Thousands of Syrians enraged by caricatures of Islam's revered prophet torched the Danish and Norwegian embassies on Saturday the most violent in days of furious protests by Muslims in Asia, Europe and the Middle East.
Faced by the spreading violence and international concern, top religious officials in Syria urged calm.
In Gaza, Palestinians marched through the streets, storming European buildings and burning German and Danish flags. Protesters smashed the windows of the German cultural center and threw stones at the European Commission building, police said.
Iraqis rallying by the hundreds demanded an apology from the European Union, and the leader of the Palestinian group Hamas called the cartoons "an unforgivable insult" that merited punishment by death.
Pakistan summoned the envoys of nine Western countries in protest, and even Europeans took to the streets in Denmark and Britain to voice their anger.
At the heart of the protest: 12 caricatures of the Prophet Muhammad first published in Denmark's Jyllands-Posten in September and reprinted in European media in the past week. The cartoons have touched a raw nerve in part because Islamic law is interpreted to forbid any depiction of the Prophet Muhammad. Aggravating the affront: one caricature of Muhammad wearing a turban shaped as a bomb with a burning fuse.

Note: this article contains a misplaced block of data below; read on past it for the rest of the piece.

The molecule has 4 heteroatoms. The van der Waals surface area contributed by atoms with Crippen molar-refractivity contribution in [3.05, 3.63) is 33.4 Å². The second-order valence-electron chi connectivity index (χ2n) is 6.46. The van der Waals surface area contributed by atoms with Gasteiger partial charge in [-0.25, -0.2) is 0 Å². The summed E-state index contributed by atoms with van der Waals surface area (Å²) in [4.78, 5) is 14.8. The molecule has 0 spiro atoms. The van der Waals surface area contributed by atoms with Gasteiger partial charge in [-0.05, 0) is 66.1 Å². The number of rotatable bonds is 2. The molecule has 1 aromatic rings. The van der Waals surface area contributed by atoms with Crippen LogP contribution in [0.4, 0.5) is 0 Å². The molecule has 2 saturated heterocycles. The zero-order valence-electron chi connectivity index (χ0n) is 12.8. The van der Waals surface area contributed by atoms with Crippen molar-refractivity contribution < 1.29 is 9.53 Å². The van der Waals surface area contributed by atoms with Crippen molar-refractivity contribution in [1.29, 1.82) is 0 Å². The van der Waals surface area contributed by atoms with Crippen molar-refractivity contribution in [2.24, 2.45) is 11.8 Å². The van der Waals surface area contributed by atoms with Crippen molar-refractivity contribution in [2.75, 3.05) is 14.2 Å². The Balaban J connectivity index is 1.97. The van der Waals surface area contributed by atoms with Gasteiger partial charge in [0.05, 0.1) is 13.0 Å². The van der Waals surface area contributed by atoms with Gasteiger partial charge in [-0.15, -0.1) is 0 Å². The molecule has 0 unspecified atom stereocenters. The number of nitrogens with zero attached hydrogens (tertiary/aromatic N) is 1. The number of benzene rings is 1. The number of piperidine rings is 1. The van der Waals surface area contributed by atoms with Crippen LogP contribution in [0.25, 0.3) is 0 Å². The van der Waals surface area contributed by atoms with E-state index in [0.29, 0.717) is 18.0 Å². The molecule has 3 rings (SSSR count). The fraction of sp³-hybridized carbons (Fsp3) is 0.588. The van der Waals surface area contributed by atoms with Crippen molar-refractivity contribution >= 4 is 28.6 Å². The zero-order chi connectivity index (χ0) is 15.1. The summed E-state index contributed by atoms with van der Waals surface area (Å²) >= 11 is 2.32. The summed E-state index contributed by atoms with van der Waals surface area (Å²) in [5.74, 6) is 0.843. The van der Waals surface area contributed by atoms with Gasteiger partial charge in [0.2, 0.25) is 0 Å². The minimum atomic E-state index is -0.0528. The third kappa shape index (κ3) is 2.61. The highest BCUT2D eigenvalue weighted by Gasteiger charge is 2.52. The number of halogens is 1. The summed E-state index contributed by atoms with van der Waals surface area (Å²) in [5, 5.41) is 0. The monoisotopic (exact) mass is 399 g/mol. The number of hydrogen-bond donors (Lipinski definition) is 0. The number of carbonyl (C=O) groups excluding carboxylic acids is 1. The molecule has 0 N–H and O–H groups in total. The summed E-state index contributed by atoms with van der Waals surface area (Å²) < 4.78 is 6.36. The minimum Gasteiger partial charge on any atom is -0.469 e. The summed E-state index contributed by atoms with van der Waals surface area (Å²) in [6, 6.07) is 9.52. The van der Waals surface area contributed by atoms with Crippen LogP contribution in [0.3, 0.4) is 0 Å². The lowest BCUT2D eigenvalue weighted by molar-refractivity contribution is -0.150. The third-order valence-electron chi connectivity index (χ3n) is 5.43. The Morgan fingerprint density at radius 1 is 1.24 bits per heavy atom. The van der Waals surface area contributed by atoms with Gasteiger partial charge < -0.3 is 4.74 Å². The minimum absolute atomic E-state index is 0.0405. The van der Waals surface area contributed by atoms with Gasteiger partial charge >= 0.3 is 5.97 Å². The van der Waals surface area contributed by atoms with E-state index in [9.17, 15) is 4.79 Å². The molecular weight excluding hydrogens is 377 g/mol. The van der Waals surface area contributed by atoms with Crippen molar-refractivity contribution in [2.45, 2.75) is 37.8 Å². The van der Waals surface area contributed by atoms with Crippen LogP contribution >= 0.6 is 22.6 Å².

Denmark's Prime Minister Anders Fogh Rasmussen has said he cannot apologize for his country's free press. But other European leaders tried Saturday to calm the storm.
Germany's Chancellor Angela Merkel said she understood Muslims were hurt _ though it did not justify violence. "Freedom of the press is one of the great assets as a component of democracy, but we also have the value and asset of freedom of religion," Merkel told an international security conference in Munich, Germany.
The Vatican deplored the violence, but said certain provocative forms of criticism were unacceptable, reports AP.
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